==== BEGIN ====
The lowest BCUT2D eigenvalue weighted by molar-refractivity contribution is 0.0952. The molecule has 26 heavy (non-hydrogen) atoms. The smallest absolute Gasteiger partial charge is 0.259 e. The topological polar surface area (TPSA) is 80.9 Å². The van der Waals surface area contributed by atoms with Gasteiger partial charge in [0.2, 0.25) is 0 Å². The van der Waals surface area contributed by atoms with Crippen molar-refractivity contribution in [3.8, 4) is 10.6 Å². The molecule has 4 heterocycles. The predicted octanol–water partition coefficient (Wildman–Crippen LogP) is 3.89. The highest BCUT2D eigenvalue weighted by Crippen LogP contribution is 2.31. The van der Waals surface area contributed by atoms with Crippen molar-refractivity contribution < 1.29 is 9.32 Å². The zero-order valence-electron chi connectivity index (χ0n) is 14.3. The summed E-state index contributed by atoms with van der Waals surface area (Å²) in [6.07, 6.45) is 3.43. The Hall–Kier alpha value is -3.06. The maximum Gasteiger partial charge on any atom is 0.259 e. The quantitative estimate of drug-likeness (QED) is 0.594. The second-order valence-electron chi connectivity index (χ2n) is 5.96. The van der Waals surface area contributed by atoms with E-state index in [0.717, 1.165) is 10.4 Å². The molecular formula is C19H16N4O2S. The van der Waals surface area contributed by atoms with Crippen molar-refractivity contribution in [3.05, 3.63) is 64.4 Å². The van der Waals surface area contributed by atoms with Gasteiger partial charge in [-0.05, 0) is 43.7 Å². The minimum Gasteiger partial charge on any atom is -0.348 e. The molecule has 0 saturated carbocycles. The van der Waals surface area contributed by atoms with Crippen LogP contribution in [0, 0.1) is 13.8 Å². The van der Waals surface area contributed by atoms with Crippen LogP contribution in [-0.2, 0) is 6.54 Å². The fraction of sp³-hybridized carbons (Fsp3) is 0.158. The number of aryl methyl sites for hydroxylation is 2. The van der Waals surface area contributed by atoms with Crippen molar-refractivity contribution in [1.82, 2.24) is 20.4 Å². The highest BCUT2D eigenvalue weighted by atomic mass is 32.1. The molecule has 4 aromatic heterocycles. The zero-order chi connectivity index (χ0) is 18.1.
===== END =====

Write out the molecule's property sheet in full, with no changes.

The lowest BCUT2D eigenvalue weighted by molar-refractivity contribution is 0.0952. The molecule has 26 heavy (non-hydrogen) atoms. The smallest absolute Gasteiger partial charge is 0.259 e. The topological polar surface area (TPSA) is 80.9 Å². The van der Waals surface area contributed by atoms with Gasteiger partial charge in [0.2, 0.25) is 0 Å². The van der Waals surface area contributed by atoms with Crippen molar-refractivity contribution in [3.8, 4) is 10.6 Å². The molecule has 4 heterocycles. The predicted octanol–water partition coefficient (Wildman–Crippen LogP) is 3.89. The highest BCUT2D eigenvalue weighted by Crippen LogP contribution is 2.31. The van der Waals surface area contributed by atoms with Crippen molar-refractivity contribution < 1.29 is 9.32 Å². The zero-order valence-electron chi connectivity index (χ0n) is 14.3. The summed E-state index contributed by atoms with van der Waals surface area (Å²) in [6.07, 6.45) is 3.43. The Hall–Kier alpha value is -3.06. The maximum Gasteiger partial charge on any atom is 0.259 e. The quantitative estimate of drug-likeness (QED) is 0.594. The second-order valence-electron chi connectivity index (χ2n) is 5.96. The van der Waals surface area contributed by atoms with E-state index in [0.717, 1.165) is 10.4 Å². The molecular formula is C19H16N4O2S. The van der Waals surface area contributed by atoms with Crippen molar-refractivity contribution in [3.05, 3.63) is 64.4 Å². The van der Waals surface area contributed by atoms with Gasteiger partial charge in [-0.05, 0) is 43.7 Å². The minimum Gasteiger partial charge on any atom is -0.348 e. The molecule has 0 saturated carbocycles. The van der Waals surface area contributed by atoms with Crippen LogP contribution in [0, 0.1) is 13.8 Å². The van der Waals surface area contributed by atoms with Crippen LogP contribution in [-0.2, 0) is 6.54 Å². The fraction of sp³-hybridized carbons (Fsp3) is 0.158. The number of aryl methyl sites for hydroxylation is 2. The van der Waals surface area contributed by atoms with Crippen molar-refractivity contribution in [1.82, 2.24) is 20.4 Å². The highest BCUT2D eigenvalue weighted by atomic mass is 32.1. The molecule has 4 aromatic heterocycles. The zero-order chi connectivity index (χ0) is 18.1.